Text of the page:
The Good, the Bad and the Ugly – Firm Responses to the Covid-19 Pandemic

5 Minutes

As recruiters, we are uniquely placed to have broad insight across the breadth of the legal ...

As recruiters, we are uniquely placed to have broad insight across the breadth of the legal market. I spend my days speaking to legal professionals from every corner of the marketplace, in house legal teams and law firms of all different shapes and sizes and have been struck by the different approaches firms have taken over the course of the last year, in their response to the pandemic. The use (and in some cases, abuse) of the furlough scheme, homeworking, salary cuts and the key theme that keeps coming up – communication. 

The most common complaint that crops up time and time again is how firms have communicated with their staff. We all understand the global situation we find ourselves in and understand that businesses will need to take measures to protect themselves, but one of the main sources of angst over the last year has stemmed from employers failing to communicate and adequately explain these steps to employees. This has given rise to nervousness (often misplaced) about job security, and we’ve seen some ‘ship jumpers’ off the back of this – moves which could probably have been avoided, had employers been more transparent and maintained stronger lines of communication. 

Use of the furlough scheme was mixed in the early days of the pandemic, with some firms jumping straight on board out of a ‘fear of the unknown’. In some cases, where work streams proved stronger than anticipated, this left ‘un- furloughed’ lawyers working harder and longer to cover for those at home. Some firms managed this well through staff consultation, others did not. 

We have heard tales of firms furloughing Lawyers in March for months on end and getting in touch only by way of occasional email, with some firms making redundancies and not communicating to other staff members that this was happening. We have heard about a law firm sending work to a furloughed Lawyer and then attempting to dismiss that lawyer for working whilst on furlough…. Unbelievable right? 
Some firms cut salaries across the board whilst others, chose to limit this to Partner drawings, on the basis that they ‘enjoy the good times, so must take the hit in the bad times’. Again, the biggest complaint we have seen in relation to salaries is lack of communication, no clear timescales for cuts to be lifted, with them sometimes kept in place despite apparent strong team/firm performance.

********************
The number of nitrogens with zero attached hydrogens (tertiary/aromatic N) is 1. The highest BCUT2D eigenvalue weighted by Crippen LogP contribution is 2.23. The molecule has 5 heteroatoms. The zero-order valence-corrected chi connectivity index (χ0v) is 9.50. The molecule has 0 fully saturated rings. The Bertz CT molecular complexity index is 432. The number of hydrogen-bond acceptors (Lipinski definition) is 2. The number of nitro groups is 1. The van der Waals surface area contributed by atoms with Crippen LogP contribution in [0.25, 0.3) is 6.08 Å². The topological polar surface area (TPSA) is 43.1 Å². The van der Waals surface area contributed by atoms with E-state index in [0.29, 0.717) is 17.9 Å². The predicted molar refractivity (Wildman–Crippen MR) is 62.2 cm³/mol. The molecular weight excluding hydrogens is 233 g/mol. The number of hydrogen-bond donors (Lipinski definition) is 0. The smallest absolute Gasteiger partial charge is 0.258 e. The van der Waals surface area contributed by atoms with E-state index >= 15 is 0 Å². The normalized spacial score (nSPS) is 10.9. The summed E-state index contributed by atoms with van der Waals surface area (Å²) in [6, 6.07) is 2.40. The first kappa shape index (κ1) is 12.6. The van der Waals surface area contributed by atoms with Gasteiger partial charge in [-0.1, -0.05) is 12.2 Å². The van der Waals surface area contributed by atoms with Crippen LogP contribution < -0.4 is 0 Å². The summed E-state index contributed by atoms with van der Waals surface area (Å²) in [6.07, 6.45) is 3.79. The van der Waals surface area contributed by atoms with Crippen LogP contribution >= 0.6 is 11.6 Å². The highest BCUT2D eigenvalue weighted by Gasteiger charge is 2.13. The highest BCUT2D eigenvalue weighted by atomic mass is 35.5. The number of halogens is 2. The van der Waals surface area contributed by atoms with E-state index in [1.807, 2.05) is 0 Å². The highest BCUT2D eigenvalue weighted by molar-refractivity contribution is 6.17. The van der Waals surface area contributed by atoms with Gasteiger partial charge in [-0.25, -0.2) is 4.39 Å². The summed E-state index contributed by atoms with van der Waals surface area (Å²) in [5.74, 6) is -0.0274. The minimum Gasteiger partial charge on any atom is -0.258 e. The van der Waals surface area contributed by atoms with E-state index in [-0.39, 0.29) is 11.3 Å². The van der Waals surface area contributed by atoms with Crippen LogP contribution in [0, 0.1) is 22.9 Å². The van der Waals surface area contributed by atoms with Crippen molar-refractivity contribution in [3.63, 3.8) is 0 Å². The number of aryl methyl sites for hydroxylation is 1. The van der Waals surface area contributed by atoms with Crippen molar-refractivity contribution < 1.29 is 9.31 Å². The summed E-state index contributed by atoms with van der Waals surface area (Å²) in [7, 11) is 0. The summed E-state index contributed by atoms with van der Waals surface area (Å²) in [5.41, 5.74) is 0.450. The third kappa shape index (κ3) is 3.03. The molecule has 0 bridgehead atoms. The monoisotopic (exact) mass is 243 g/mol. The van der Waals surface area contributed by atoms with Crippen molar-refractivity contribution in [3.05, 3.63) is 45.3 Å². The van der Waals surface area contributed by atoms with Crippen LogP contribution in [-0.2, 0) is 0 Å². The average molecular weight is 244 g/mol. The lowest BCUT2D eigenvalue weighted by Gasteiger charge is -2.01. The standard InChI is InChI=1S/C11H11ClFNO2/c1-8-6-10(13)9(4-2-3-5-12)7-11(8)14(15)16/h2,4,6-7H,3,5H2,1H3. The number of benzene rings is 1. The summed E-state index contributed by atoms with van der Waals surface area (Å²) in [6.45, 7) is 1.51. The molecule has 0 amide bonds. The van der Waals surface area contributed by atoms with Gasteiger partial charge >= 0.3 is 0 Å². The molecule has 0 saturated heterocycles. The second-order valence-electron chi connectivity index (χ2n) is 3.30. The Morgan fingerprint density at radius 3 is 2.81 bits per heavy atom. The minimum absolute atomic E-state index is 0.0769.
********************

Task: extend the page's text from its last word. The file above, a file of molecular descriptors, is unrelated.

Whilst the stories of poor Law firm behaviour are plentiful, it does feel that there is a lot more to say about the positives. One Sacco Mann client, the North of England P&I Club recognised early on that people engagement was going to be absolutely crucial to the management of their response to the pandemic. They knew they needed to keep people up to date on a rapidly changing situation and give them certainty wherever possible. This carefully managed response which included weekly manager drop-in sessions, wellbeing initiatives such as a step challenge, regular CEO and CFO communication, a whole range of virtual groups and socials and the ethos that ‘leaders must lead like they have never led before’, all backed up and monitored with various staff surveys, actually saw their net employer score increase – which is quite the feat in such a turbulent year. 
There have been some heart warming examples of firms really pulling together and riding this out with a ‘one big family’ approach. I took some time to chat to Craig Burman, Partner at Schofield Sweeney who could not praise his firm’s handling of the crisis highly enough, and with good reason. Their communication with teams has been exceptional, as has the focus on wellbeing and employee mental health. The firm’s most vulnerable were sent home to work, prior to the national lockdown announcement and Craig recalled himself and several others driving around with cars full of computer monitors – ensuring that everyone was adequately equipped with everything they needed to perform their roles remotely. They implemented a weekly magazine, check in and chat calls, increased visibility around the roles of 5 trained mental health first aiders, furloughed under consultation with staff and topped all salaries up to 100%. 
Most firms have adapted well to home working, the major national and international practices were already reasonably well equipped from a technology perspective and the pandemic has really just catapulted the profession forward and ‘opened the mind’ of what has been, for a long time, an industry so very set in its ways. On the flipside of this, we have seen several firms insistent that staff continue to work from the office full time, even when adequate systems are in place to support homeworking, and this has been one of the biggest grumbles we have heard from prospective job hunters. Likewise, it is now a real struggle to drum up interest in a role where homeworking is not going to be on the table ‘post pandemic’, whenever that may be! 
I could write and write on this topic, having had hundreds of discussions with clients and candidates over the months – if you are interested to know more about how firms have behaved, the consensus on longer term homeworking, how salaries are looking etc. please do get in touch! 
Telphone Number: 0113 236 6711